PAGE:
Inspirational World Cup Performance Helps Wambach Become First Individual Soccer Player to Win the Award
U.S. forward Abby Wambach has been named the Associated Press 2011 Female Athlete of the Year.
Wambach’s inspirational leadership and goal scoring helped the Americans to the cusp of the World Cup championship this past summer, capturing the hearts and minds of the American public along the way during the team’s dramatic run in Germany.
The award, selected by members of The Associated Press, saw the 5-foot-11 striker receive 65 of the 214 votes cast, while teammate Hope Solo (38) was a distant second, and UConn basketball star Maya Moore (35) was third.
Wambach is the first individual soccer player – man or woman – to win one of the AP’s annual sports awards, which began in 1931. The entire U.S. Women’s National Team won the award in 1999 when their World Cup triumph at the Rose Bowl in Pasadena, Calif., transfixed the nation.
“We, as a team, did something that no team since Mia Hamm was able to do,” Wambach told the AP. “Even the team that won the (Olympic) gold medal in 2008 wasn’t able to inspire and get people excited about women’s soccer. It goes to show you the impact drama can bring.”
Wambach scored four goals during the Women’s World Cup this past summer, including a goal in each of the USA’s knockout games, tallying famously against Brazil in the quarterfinal, against France in the semifinal and against Japan in the final. She was also the only player to convert in both of the USA’s penalty kick shootouts.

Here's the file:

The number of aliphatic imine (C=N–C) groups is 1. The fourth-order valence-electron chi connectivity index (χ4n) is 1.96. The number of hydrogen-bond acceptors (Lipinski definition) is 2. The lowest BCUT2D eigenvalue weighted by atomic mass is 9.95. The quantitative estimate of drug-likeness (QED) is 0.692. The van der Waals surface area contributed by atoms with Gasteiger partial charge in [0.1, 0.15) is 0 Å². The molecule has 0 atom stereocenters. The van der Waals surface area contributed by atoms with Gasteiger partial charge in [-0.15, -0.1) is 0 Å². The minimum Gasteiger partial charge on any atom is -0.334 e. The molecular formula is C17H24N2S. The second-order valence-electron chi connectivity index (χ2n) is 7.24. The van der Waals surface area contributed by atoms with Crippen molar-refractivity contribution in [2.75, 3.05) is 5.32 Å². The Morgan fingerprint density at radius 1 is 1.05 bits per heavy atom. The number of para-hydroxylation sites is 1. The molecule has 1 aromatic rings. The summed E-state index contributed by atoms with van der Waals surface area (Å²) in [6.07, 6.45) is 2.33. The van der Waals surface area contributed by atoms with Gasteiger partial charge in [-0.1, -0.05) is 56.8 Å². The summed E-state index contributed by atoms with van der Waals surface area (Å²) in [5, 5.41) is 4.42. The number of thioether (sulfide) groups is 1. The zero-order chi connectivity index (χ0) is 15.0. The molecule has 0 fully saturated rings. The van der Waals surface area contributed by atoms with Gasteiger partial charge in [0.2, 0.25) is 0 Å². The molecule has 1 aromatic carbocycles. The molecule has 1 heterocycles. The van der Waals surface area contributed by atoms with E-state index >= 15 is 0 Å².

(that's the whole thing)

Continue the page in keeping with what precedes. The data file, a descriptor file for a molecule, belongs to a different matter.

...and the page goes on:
Those four scores gave her 13 Women’s World Cup goals for her career, pushing her past the legendary Michelle Akers and into third on the all-time World Cup scoring list, behind Brazil’s Marta and Germany’s Birgit Prinz. The 31-year-old Wambach sits third all-time on the U.S. career goal scoring list with 125 goals, trailing only Mia Hamm (158) and Kristine Lilly (130).
Wambach’s dramatic equalizing goal in the dying moments of overtime against Brazil in the quarterfinal off a cross from Megan Rapinoe will go down as one of the greatest moments in women’s soccer history, made ever more impactful by the fact that the U.S. team played a woman down for more than 60 minutes. It was the latest goal ever scored in a FIFA competition, coming in the 122 nd minute.
“It just seemed surreal,” Wambach told AP. “Even in the moment, I was feeling like it was a dream because we were so against the ropes, and everything was poining to us going down that day. But there was something inside of us that wasn’t going to allow that to happen. We weren’t quite ready to give up.”
Wambach and her teammates have had little time to look back on the past, however, as qualifying for the 2012 Olympics is coming up fast in January. The U.S. team ends its training camp today in Los Angeles and will go on a holiday break. The team will come together again in early January for a week-long training camp before U.S. head coach Pia Sundhage names a 20-player roster for the 2012 CONCACAF Olympic Women’s Qualifying tournament taking place in Vancouver, Canada, from Jan. 19-29. The eight-team tournament will produce this region’s two qualifiers for the London Olympics.